These are tough times. In a recent issue (February 22, 2016) of the Journal of Commerce, the headline was “Is the US in a Freight Recession?” If a freight recession is defined as two or more consecutive quarters of year/year declines in freight volumes, parts of the US and Canadian transportation economy are certainly there. While we aren’t back into the Great Recession of 2007-2008, there has been a pronounced slowdown in business activity. Trucking industry executives confide that business volumes have tapered off.
This is when leaders are put to the test. Here are some thoughts on how to lead an organization through tough times.
1. Be visible and communicative
Don’t hide in your office all day in closed door meetings. This is sure to unnerve your employees. Be visible and try to maintain a “business as usual” demeanor. Employees pick up on every change in behavior by its leadership team.
2. Promote a positive work environment
Employees read the same magazines as you do and notice if there are fewer shipments on the dock or less loads to move. They worry if their jobs are secure. Maintain the employee lunches, bar-b-ques and pizza days. Don’t mope around all day with a “woe is me” attitude. Be engaged and positive.
3. If you need to cut staff, be decisive
Explore all options before cutting staff, especially long service employees who have been productive and loyal to the organization. Explore reduced hours before staff reductions. This will allow you to retain these good employees until conditions improve. If staff cuts have to be made, be decisive, get them done and move on. Don’t engage in a drip, drip, drip process spread out in waves over various weeks and months. This is a sure way to distract your people from securing freight or moving freight and get them thinking about looking elsewhere for employment.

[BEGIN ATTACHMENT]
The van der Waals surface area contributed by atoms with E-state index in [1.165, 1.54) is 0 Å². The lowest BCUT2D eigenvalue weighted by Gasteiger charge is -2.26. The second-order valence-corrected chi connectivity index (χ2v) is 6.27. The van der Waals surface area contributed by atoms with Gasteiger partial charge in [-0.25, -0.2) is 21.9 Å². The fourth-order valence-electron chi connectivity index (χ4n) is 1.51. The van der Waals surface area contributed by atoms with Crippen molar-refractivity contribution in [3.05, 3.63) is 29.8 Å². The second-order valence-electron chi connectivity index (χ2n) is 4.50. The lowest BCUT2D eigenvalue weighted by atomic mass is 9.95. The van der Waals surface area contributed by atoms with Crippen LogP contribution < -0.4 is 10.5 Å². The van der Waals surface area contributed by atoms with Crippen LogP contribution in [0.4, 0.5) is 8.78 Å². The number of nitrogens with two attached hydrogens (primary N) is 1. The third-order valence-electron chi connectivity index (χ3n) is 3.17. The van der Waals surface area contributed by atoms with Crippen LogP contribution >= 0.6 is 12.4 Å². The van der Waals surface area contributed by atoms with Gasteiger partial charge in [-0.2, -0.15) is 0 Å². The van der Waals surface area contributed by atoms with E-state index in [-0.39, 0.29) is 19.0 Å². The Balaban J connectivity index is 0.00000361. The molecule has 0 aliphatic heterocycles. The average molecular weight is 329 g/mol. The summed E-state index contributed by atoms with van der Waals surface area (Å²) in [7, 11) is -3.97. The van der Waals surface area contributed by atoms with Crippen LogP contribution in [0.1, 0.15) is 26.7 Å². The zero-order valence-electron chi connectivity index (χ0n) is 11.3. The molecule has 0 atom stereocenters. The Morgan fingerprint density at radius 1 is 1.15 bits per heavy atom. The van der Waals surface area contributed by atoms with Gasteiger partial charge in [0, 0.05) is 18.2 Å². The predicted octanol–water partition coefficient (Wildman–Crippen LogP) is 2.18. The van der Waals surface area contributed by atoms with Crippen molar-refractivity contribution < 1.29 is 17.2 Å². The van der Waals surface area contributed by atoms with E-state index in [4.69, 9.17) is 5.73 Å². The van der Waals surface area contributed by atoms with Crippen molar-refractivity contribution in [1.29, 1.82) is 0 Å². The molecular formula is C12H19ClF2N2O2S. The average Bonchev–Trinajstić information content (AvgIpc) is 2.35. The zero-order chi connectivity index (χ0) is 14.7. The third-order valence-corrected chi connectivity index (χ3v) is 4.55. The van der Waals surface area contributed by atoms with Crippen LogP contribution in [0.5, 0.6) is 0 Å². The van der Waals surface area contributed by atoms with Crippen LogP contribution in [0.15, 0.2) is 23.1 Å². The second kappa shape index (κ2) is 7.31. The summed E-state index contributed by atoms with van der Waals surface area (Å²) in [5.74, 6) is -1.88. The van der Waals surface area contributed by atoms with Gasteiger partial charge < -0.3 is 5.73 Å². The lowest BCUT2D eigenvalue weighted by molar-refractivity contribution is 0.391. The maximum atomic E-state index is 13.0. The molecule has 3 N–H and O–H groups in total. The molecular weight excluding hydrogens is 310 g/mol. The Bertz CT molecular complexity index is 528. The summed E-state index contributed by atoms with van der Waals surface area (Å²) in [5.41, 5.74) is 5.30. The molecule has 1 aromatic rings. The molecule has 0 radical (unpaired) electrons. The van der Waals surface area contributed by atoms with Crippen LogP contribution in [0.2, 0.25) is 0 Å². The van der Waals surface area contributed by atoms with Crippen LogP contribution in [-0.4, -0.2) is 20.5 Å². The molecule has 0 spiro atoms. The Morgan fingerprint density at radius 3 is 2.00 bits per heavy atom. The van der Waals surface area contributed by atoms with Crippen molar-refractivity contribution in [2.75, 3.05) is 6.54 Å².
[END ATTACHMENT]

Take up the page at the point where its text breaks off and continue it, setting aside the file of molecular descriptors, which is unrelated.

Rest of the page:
4. Be thoughtful about where to cut costs
Some companies will seek to eliminate costs that are deemed to be discretionary or of a lower priority. These may include sales staffing, sales or other forms of training, advertising and marketing costs. Remember that many of these activities take time to produce benefits. Cutting sales people and spreading the workload over fewer account managers or cutting back on training will have long term consequences. Reduced sales coverage or less well trained staff will ultimately lead to lower revenue. Cutting back on service will ultimately lead to unhappy customers. It is important to remember that it is costly and difficult to replace established, loyal customers.
5. Identify and execute the key elements of your Business Plan
Identify the key elements of your Business Plan and execute the plan in a focused and diligent way. Don’t take your “foot off the pedal” since this will surely result in lower revenue or higher costs.
Freight recessions, if they truly exist, do not correlate directly with economic recessions. The Cass Freight Shipment Index has declined year/year in the United States for two consecutive quarters nine times since 1991, a period in which the U.S. saw only three recessions. The bottom line is that ebbs and flows in freight volumes are common over time. There are indications on both sides of the border that business levels are now on the rise. The American Trucking Associations reported that truck tonnage increased by 7.2 percent year/year in February.
Trucking company leaders need to “keep their cool” during slower periods, maintain their focus and the morale of their team. Crisis management can be learned and is a skill set of successful business leaders.
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